Plaintiff has also provided proof that it mailed to defendant a " welcome letter" along with a copy of the fully executed lease. Plaintiff maintains that it never received the equipment from the defendant. Finally, plaintiff maintains that defendant was served with the summons and complaint in accordance with the lease terms.
Typically, the Court would consider defendant's argument that this Court does not have jurisdiction over her because plaintiff did not effectuate service. However, since there is no dispute that plaintiff served her in accordance with the lease terms, which provides that " lessor may properly serve me with legal process via certified mail to my address below", and plaintiff has provided proof of such service, this argument is really based on the claim that the lease itself is void and/or unenforceable.
There is no dispute that the only basis for the exercise of jurisdiction over the defendant stems from the forum selection clause in the lease. Under New York law, forum-selection clauses are prima facie valid ( British West Indies Guar. Trust Co., Ltd. v. Banque Internationale a Luxembourg, 172 A.D.2d 234 [1st Dept 1991] ). CPLR § 501 explicitly authorizes parties to select venue by means of a pre-litigation contractual provision with only one exception to the parties' freedom of choice: where a change of venue is necessary to insure an impartial trial (see CPLR § 510 ).
While " fraud, undue influence, or overweening bargaining power" might provide a basis for refusing to enforce a forum selection clause, defendant has failed to establish such circumstances ( M/S Bremen v. Zapata Off-Shore Co., 407 U.S. 1, 12-13 ; see also DeSola Group, Inc. v. Coors Brewing Co., 199 A.D.2d 141 [1st Dept 1993] ). Her claims are based on her own self-serving statements and are otherwise unsubstantiated. Moreover, plaintiff has come forward with a dearth of evidence that contradicts defendant's claims. Therefore, the Court finds that the forum selection clause is " unaffected by fraud [or] undue influence [and] should be given full effect" unless " the party seeking to escape his contract [is able] to show that trial in the contractual forum will be so gravely difficult and inconvenient that he will for all practical purposes be deprived of [her] day in court" ( M/S Bremen v. Zapata Off-Shore Co., supra at 12-13).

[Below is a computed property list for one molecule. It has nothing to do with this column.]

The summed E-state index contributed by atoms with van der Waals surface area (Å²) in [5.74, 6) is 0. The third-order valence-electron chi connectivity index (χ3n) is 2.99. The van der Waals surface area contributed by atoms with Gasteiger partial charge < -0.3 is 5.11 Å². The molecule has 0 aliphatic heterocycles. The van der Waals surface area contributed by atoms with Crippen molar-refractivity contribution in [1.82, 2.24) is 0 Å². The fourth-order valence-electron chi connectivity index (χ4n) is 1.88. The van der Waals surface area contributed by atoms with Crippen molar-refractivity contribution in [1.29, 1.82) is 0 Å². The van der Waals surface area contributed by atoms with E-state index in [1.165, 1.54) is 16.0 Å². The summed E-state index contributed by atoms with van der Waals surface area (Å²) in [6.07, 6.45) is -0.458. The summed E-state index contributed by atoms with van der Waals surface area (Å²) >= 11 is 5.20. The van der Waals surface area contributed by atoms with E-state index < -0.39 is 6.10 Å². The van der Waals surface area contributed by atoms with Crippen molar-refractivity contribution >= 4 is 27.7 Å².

Defendant raises two points on the issue of inconvenience: defendant lives in Nebraska and Mr. Christian is also a necessary witness and he " is beyond this Court's jurisdiction." Neither claim is sufficient to establish that she will be deprived of her day in court. Nebraska is not so far away from New York City that this defendant cannot possibly defend herself in this litigation. While it is true that the defendant would have to be present in court for trial, by directive of the Administrative Judge of this Court in 2011, out-of-state residents in similar cases are permitted to appear telephonically for conferences and oral argument on motions to minimize the financially burden. Defendant herself is permitted to appear telephonically as well. As for Mr. Christian, defendant may obtain a commission to take an out-of state deposition ( see eg CPLR 3108). It is otherwise unclear why this Court's inability to exercise jurisdiction over Mr. Christian in this action is of any import.
Accordingly, defendant's motion to set aside the forum selection clause and to dismiss based on forum non conveniens is denied. Since the Court finds that the forum selection clause is enforceable, defendant's claim that plaintiff failed to properly serve the summons and complaint is also rejected.
Accordingly, the motion to dismiss is denied in its entirety.
Any requested relief not expressly addressed by the Court has nonetheless been considered and is hereby denied and this constitutes the decision and order of the Court.